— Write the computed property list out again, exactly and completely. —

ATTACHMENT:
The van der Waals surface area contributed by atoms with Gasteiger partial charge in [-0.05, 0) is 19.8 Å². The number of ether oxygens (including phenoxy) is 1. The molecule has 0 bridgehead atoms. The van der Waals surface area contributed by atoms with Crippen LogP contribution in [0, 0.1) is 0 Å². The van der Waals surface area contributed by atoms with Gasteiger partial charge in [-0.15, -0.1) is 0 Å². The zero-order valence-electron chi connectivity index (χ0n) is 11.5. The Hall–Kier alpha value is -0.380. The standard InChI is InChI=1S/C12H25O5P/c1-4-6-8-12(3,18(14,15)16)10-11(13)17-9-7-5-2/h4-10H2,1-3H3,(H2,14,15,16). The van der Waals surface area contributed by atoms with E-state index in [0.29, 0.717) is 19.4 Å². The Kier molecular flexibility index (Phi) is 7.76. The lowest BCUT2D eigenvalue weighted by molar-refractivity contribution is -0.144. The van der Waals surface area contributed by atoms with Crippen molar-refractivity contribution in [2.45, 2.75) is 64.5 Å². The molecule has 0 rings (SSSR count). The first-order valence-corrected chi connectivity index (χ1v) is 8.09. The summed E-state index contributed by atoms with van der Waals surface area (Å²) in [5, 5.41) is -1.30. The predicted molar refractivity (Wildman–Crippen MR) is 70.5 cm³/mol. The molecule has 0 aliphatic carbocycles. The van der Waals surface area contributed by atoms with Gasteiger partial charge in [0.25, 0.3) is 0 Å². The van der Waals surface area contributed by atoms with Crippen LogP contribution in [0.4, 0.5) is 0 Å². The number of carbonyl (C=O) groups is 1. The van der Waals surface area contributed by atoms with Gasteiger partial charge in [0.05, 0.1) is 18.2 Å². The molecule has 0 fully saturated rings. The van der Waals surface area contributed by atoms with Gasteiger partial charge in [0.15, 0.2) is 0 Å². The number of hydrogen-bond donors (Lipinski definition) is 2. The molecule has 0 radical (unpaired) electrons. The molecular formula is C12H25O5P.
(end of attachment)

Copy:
The van der Waals surface area contributed by atoms with Gasteiger partial charge in [-0.05, 0) is 19.8 Å². The number of ether oxygens (including phenoxy) is 1. The molecule has 0 bridgehead atoms. The van der Waals surface area contributed by atoms with Crippen LogP contribution in [0, 0.1) is 0 Å². The van der Waals surface area contributed by atoms with Gasteiger partial charge in [-0.15, -0.1) is 0 Å². The zero-order valence-electron chi connectivity index (χ0n) is 11.5. The Hall–Kier alpha value is -0.380. The standard InChI is InChI=1S/C12H25O5P/c1-4-6-8-12(3,18(14,15)16)10-11(13)17-9-7-5-2/h4-10H2,1-3H3,(H2,14,15,16). The van der Waals surface area contributed by atoms with E-state index in [0.29, 0.717) is 19.4 Å². The Kier molecular flexibility index (Phi) is 7.76. The lowest BCUT2D eigenvalue weighted by molar-refractivity contribution is -0.144. The van der Waals surface area contributed by atoms with Crippen molar-refractivity contribution in [2.45, 2.75) is 64.5 Å². The molecule has 0 rings (SSSR count). The first-order valence-corrected chi connectivity index (χ1v) is 8.09. The summed E-state index contributed by atoms with van der Waals surface area (Å²) in [5, 5.41) is -1.30. The predicted molar refractivity (Wildman–Crippen MR) is 70.5 cm³/mol. The molecule has 0 aliphatic carbocycles. The van der Waals surface area contributed by atoms with Gasteiger partial charge in [0.25, 0.3) is 0 Å². The van der Waals surface area contributed by atoms with Crippen LogP contribution in [0.4, 0.5) is 0 Å². The number of carbonyl (C=O) groups is 1. The van der Waals surface area contributed by atoms with Gasteiger partial charge in [0.05, 0.1) is 18.2 Å². The molecule has 0 fully saturated rings. The van der Waals surface area contributed by atoms with Gasteiger partial charge in [0.15, 0.2) is 0 Å². The number of hydrogen-bond donors (Lipinski definition) is 2. The molecule has 0 radical (unpaired) electrons. The molecular formula is C12H25O5P.